HANOVER, N.H. - Will climate change make the U.S. Midwest drier or wetter during the summer growing season? A new Dartmouth-led study finds that the answer remains uncertain.
The findings are important given the Midwest's agricultural output is critical to the U.S. economy and global food security.
The study appears in the journal Water Resources Research. A PDF is available on request. The study included researchers from Dartmouth College, Columbia University, National University of Singapore and Massachusetts Institute of Technology.
A potential consequence of climate change is significant modification of the water cycle in farming areas, such as the Midwest. Multiple studies have investigated the response of surface air temperature and precipitation to climate change across the Midwest and United States, but few studies have examined the response of soil moisture and still fewer have assessed soil moisture using a combination of model simulations and regional observations. Soil moisture is a key indicator of the water cycle, reflecting dynamics of precipitation, evaporation, plant transpiration and runoff.
The Dartmouth-led team ran multiple regional climate model experiments to project summertime changes in the water cycle over a representative area of the Midwest. Some of their experiments predict drier soil conditions over the Midwest, while others predict wetter soil conditions, with the response strongly dependent on the choice of global climate model used to provide input to the regional climate model.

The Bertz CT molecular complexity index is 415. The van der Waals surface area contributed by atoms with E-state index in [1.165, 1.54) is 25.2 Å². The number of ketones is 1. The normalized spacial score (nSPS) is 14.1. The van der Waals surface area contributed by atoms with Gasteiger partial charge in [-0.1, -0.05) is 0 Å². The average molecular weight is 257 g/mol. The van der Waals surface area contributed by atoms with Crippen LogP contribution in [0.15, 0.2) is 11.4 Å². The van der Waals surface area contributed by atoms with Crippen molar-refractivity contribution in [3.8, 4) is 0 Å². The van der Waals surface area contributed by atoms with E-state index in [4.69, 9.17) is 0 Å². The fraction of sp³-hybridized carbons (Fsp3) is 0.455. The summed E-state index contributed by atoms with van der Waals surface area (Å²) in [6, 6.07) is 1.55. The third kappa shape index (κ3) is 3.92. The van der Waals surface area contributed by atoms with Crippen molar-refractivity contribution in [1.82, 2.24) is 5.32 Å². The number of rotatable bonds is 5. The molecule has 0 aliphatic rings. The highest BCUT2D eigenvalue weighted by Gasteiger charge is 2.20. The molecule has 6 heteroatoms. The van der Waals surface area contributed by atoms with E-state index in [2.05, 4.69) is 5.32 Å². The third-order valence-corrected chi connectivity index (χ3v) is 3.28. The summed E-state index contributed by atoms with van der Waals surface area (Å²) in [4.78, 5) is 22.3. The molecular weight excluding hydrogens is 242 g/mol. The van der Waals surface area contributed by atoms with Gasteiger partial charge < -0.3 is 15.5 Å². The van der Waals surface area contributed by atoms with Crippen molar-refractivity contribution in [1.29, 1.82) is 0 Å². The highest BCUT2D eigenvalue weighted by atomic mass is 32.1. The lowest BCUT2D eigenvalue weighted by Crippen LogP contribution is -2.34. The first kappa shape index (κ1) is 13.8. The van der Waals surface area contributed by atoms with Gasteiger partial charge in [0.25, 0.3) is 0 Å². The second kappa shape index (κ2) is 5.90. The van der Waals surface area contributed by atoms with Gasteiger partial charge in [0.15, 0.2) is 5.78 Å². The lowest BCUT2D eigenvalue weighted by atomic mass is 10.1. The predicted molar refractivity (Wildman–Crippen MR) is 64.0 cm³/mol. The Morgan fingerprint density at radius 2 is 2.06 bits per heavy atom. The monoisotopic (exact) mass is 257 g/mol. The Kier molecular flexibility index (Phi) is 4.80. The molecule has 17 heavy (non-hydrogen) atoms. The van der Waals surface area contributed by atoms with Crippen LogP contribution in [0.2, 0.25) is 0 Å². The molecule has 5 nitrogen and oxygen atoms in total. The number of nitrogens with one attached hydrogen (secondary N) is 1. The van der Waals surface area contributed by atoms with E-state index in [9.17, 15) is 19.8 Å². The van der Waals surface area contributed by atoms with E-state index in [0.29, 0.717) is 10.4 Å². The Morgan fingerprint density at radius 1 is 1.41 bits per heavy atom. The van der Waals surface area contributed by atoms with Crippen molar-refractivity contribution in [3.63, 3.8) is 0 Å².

To resolve the contradictory predictions, the researchers also assessed an extensive and unique observational dataset of the water budget in Illinois. Their results show no statistically significant trends in soil moisture, precipitation, streamflow, groundwater level or surface air temperature over a recent 26-year period. Model simulations unanimously project increased temperatures in the Midwest, but the observed trend has been insignificant so far in contrast to climate trends across the world, where most places have already warmed significantly.
"Based on our analysis of model simulations and regional observations, we conclude that climate change impacts on the water cycle of the Midwestern United States remain uncertain," says lead author Jonathan Winter, an assistant professor of geography at Dartmouth, whose research explores climate prediction and the impacts of climate variability and change on water resources and agriculture. "Our findings also suggest that while increases in surface air temperatures have been insignificant so far, adaptation to projected increases in temperature should be given priority as the signal is robust and could have large impacts on crop yields. Our findings highlight the need for expanded observations of soil moisture and improved simulations of soil moisture by climate models."
Dartmouth Assistant Professor Jonathan Winter is available to comment at Jonathan.M.Winter@dartmouth.edu.
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